Should I stay or should I go?
Christmas brings its own special conundrum for foreign residents in Luxembourg. Stay and celebrate like a local, or make the long and arduous pilgrimage home. There are pros and cons to both.
It’s all relative
A trip home can mean spending every waking hour visiting parents, in-laws, siblings – even distant cousins. You will probably drink endless cups of tea or sherry, repeat the same sentence several times to that deaf aunt, and have to feign interest in conversations about people you’ve never met.
What’s more, your children will be seething at having to sit on the laps of strange uncles for family photographs, and if anyone has a bit too much sherry, years of bitter grudges will surface before the plates have been cleared.
At home, it’s just you, your immediate family, Netflix and Amazon Prime. You’ve got along quite well for 359 days, surely you can manage another six?
Of course, there is a chance that after a zillion games of Pictionary, when you’ve watched every Christmas film ever made, you’ll be sick of the sight of each other and desperate to be back at school or work.
Too many cooks
At home you might be chief cook and bottle washer, but you can eat what you want, when you want. There is nothing worse than skulking around someone else’s kitchen waiting for them to dish up soggy sprouts, and I’ve seen family fist fights break out over the best way to make gravy.
On the other hand, who doesn’t miss a bit of home cooking, or the taste of those dishes unique to your homeland be it cabbage soup, fasolada or fish and chips? Plus, you can sit down to several sumptuous meals without once going near a turkey baster.
If you truly believe Santa will deliver your presents to you wherever you may be, then good luck, I admire your sense of wonder.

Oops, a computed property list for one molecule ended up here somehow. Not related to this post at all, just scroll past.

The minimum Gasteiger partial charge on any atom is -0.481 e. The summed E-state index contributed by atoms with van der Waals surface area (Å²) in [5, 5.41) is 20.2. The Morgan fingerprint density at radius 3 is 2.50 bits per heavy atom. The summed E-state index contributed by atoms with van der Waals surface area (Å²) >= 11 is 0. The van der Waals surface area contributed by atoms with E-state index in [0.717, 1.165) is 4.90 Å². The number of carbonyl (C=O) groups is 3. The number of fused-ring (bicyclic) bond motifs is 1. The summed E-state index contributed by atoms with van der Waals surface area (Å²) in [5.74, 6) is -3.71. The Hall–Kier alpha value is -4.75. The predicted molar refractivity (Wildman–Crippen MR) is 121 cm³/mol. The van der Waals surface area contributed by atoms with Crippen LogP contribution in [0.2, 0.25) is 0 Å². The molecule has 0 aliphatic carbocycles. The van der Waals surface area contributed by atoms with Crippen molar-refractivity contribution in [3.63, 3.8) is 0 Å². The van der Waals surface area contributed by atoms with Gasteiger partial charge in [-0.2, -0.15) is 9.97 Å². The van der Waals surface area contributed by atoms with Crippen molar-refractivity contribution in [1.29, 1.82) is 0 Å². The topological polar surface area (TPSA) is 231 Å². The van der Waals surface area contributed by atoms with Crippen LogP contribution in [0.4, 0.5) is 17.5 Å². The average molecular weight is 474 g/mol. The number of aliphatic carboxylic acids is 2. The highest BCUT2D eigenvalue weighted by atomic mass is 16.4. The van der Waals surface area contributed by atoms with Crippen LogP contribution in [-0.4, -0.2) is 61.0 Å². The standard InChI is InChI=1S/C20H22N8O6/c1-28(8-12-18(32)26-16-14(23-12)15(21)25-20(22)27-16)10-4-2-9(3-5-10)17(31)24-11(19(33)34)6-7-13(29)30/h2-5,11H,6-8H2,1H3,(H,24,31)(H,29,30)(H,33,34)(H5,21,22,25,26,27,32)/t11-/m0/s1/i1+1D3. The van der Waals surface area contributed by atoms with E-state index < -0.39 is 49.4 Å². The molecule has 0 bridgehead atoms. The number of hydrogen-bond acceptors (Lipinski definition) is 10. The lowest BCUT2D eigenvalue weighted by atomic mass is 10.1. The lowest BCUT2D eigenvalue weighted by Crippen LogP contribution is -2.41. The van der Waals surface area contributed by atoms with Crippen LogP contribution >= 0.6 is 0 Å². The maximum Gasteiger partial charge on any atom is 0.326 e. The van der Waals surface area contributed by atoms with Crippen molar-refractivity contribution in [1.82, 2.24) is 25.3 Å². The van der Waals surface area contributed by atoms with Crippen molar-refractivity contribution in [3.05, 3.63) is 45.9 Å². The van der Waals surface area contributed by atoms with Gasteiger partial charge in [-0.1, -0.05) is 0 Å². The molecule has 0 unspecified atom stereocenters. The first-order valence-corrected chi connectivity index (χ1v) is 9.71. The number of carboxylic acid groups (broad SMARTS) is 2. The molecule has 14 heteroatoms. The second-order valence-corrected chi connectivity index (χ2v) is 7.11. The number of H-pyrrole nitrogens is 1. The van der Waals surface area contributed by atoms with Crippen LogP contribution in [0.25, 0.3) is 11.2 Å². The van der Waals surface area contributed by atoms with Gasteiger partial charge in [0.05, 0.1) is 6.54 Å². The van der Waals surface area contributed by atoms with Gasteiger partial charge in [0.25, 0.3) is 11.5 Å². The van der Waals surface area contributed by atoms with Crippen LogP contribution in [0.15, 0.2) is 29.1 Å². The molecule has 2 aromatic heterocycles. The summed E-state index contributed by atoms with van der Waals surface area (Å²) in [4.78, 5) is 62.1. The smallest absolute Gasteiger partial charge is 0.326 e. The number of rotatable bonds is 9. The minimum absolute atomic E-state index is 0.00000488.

Everyone else will be lugging suitcases filled with goodies or cramming everything but the tree into the boot of their car. On arrival, even champion packers will find that some items are damaged or crushed.
Christmas in your own house means you can get things ready the night before, with a big glass of wine. Although, if you’re a mum, there will be no surprises under that tree, as you will have bought everything, including the present from your family to yourself.
A room of your own
Twenty-year-old beds (or worse still inflatable mattresses), broken radiators and arctic temperatures are often what await you in the “spare room”, if you’re lucky enough to get an entire bedroom.
Worse still, your hosts will have cleared a tunnel through all the junk they store in that room so you can make it to the mattress without going to bed via the casualty department.
There’s also the embarrassing prospect of having to stay in your childhood room filled with things you made or won at school, that your proud parents still insist on displaying.
How much nicer to collapse into your own bed, have space of your own, control of the thermostat and the television, and no annoying reminders of your embarrassing adolescence. But then again, you will be the cleaner, the cook and the home entertainment committee rolled into one person.
What shall we do?
When you head home, most of your diary is instantly filled with outings to see relatives, lunch with friends, museum trips or even a spot of sightseeing. If you stay in Luxembourg, you’ll have to search for things to do and places to visit, and somehow it will all seem a bit same, same.
This will lead you to book an over-priced mini break to Paris or Amsterdam so you can feel like you’ve done something other than lie on the sofa for most of the festive season.
There is no right or wrong answer
There is no right or wrong answer to the stay or go question. Magic moments with aging grandparents are priceless, as is having some well-earned family downtime after what seems like the longest school term ever.
Home is where the heart is, so if you’re heart tells you to be in Luxembourg or if it yearns for the comforts of your homeland, you should follow it. Whatever you decide, just remember to enjoy Christmas.
It’s going to be a long, cold, and cashless January.
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